PC Too Loud? Here Are The Tools To Silence It

Martin Brinkmann
Mar 27, 2012
Updated • Mar 27, 2012

After I set up my new PC I noticed that it was considerably louder than before. That was somewhat puzzling as it was still making use of the same hardware, and that it therefor should not really be louder than before. The first thing that I like to do in a situation like this is to assess the situation. I try to rank the components based on the noise they make. It usually boils down to fans, and to a lesser degree hard drives making that noise on your system. You may need to open your PC case for that, as it may be difficulty otherwise to identify the noise makers. In my own experience, the most likely candidates are the video card fan, the cpu fan and the power supply unit fan.


We will be using the following two programs to reduce fan speeds of select components of the PC. Keep in mind that you can't regulate all fans with software, and that you may need hardware solutions in some cases. One example: If you find out that your case fans are to loud, you could get an adapter to undervolt them to lower their rotating speed - and thus noise - or buy better fans that reduce the noise level automatically.

  • Speedfan - A comprehensive temperature reading and fan control program. May not work with all set ups though, as components need to be supported.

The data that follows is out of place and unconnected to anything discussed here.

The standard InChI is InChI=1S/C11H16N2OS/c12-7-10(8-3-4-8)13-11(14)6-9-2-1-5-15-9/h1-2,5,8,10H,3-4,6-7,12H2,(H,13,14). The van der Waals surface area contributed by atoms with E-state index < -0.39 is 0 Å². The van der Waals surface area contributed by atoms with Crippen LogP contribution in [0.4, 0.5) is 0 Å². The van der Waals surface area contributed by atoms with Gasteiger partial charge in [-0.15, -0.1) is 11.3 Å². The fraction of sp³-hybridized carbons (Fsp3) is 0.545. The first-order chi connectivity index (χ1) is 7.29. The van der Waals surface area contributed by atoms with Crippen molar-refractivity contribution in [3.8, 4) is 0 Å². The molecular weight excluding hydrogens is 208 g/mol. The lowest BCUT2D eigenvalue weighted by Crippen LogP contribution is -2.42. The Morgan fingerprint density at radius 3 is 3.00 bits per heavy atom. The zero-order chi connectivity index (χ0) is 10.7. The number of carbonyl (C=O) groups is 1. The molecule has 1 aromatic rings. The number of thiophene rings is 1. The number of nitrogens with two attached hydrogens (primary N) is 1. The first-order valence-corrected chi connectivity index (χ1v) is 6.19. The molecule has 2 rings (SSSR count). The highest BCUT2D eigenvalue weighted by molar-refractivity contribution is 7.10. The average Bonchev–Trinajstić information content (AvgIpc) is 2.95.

• MSI Afterburner - For video cards, not only by MSI. I prefer the beta version, but the functionality is also available in the latest stable version of the software.



Speedfan is a monitoring program that displays fan speeds, voltage information and temperature readings in the program interface. When you start the program you are presented with a screen that looks more or less identical to the screenshot above. The two important information on this screen are the fan speeds on the left, and the temperature readings on the right.

You can use the Pwm controls to reduce the speed of the fans on your system. If you have less than six fans installed, only some of them will work. The three controls on the left usually control the first three fans in the fan listing, the three on the right the second batch. I suggest you take a look at the RPM values to find out which control you need to change the fan speed on your computer. In the case of the screenshot above, there is only one fan recognized by Speedfan, and it is controlled by the first control on the right.

Click on the down arrow to reduce the fan speed, or click on the field to enter a new value for it. I would not suggest going down to 0, as it could very well cause overheating issues which you need to avoid. If you use the controls you often can listen to the noise generation and will notice that it goes down considerably once you reach the 70% and lower region.

Pro Tip: Keep an eye on the temperature for the next time to make sure that it does not reach critical values after you have made the change. Critical levels are indicated with red flames in the program which can be easily spotted.

MSI Afterburner

This program can handle the fan speed of your PC's video card and a lot of other cool things, like over- or underclocking the video card or record full screen game videos. You can control the fan speed right in the main interface. I suggest a different approach though that makes more sense. Click on Settings and there on the Fan tab. Here you can control the fan speed in relation to the temperature of the graphics card.

fan speed